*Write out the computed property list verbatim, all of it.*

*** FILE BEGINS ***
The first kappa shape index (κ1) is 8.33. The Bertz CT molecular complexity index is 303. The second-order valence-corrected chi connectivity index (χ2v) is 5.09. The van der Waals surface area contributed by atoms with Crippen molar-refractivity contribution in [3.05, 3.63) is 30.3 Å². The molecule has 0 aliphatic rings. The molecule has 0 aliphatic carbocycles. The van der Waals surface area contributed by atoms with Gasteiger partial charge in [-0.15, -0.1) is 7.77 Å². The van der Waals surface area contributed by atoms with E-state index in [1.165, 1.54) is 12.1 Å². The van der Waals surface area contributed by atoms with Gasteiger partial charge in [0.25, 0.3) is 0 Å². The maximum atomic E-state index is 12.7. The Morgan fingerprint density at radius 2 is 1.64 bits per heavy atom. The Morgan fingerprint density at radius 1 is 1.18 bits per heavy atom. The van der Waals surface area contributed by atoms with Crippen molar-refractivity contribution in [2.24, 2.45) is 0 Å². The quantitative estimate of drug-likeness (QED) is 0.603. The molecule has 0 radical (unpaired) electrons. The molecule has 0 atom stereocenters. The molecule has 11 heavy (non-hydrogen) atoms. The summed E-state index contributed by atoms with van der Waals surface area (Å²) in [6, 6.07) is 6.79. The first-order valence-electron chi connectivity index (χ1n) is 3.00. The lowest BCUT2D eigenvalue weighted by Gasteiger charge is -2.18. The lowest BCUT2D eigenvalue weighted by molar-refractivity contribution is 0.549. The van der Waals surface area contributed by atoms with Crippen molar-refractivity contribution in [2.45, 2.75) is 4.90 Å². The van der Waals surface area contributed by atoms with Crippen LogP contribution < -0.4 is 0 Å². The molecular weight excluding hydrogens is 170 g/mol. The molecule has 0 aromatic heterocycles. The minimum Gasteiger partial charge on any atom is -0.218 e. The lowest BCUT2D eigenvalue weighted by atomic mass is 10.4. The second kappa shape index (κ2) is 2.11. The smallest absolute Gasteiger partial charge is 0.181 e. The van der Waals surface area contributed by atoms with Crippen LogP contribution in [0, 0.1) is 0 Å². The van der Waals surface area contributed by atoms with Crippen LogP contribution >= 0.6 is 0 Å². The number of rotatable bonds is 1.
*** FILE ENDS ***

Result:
The first kappa shape index (κ1) is 8.33. The Bertz CT molecular complexity index is 303. The second-order valence-corrected chi connectivity index (χ2v) is 5.09. The van der Waals surface area contributed by atoms with Crippen molar-refractivity contribution in [3.05, 3.63) is 30.3 Å². The molecule has 0 aliphatic rings. The molecule has 0 aliphatic carbocycles. The van der Waals surface area contributed by atoms with Gasteiger partial charge in [-0.15, -0.1) is 7.77 Å². The van der Waals surface area contributed by atoms with E-state index in [1.165, 1.54) is 12.1 Å². The van der Waals surface area contributed by atoms with Gasteiger partial charge in [0.25, 0.3) is 0 Å². The maximum atomic E-state index is 12.7. The Morgan fingerprint density at radius 2 is 1.64 bits per heavy atom. The Morgan fingerprint density at radius 1 is 1.18 bits per heavy atom. The van der Waals surface area contributed by atoms with Crippen molar-refractivity contribution in [2.24, 2.45) is 0 Å². The quantitative estimate of drug-likeness (QED) is 0.603. The molecule has 0 radical (unpaired) electrons. The molecule has 0 atom stereocenters. The molecule has 11 heavy (non-hydrogen) atoms. The summed E-state index contributed by atoms with van der Waals surface area (Å²) in [6, 6.07) is 6.79. The first-order valence-electron chi connectivity index (χ1n) is 3.00. The lowest BCUT2D eigenvalue weighted by Gasteiger charge is -2.18. The lowest BCUT2D eigenvalue weighted by molar-refractivity contribution is 0.549. The van der Waals surface area contributed by atoms with Crippen molar-refractivity contribution in [2.45, 2.75) is 4.90 Å². The van der Waals surface area contributed by atoms with Crippen LogP contribution < -0.4 is 0 Å². The molecular weight excluding hydrogens is 170 g/mol. The molecule has 0 aromatic heterocycles. The minimum Gasteiger partial charge on any atom is -0.218 e. The lowest BCUT2D eigenvalue weighted by atomic mass is 10.4. The second kappa shape index (κ2) is 2.11. The smallest absolute Gasteiger partial charge is 0.181 e. The van der Waals surface area contributed by atoms with Crippen LogP contribution in [0, 0.1) is 0 Å². The van der Waals surface area contributed by atoms with Crippen LogP contribution >= 0.6 is 0 Å². The number of rotatable bonds is 1.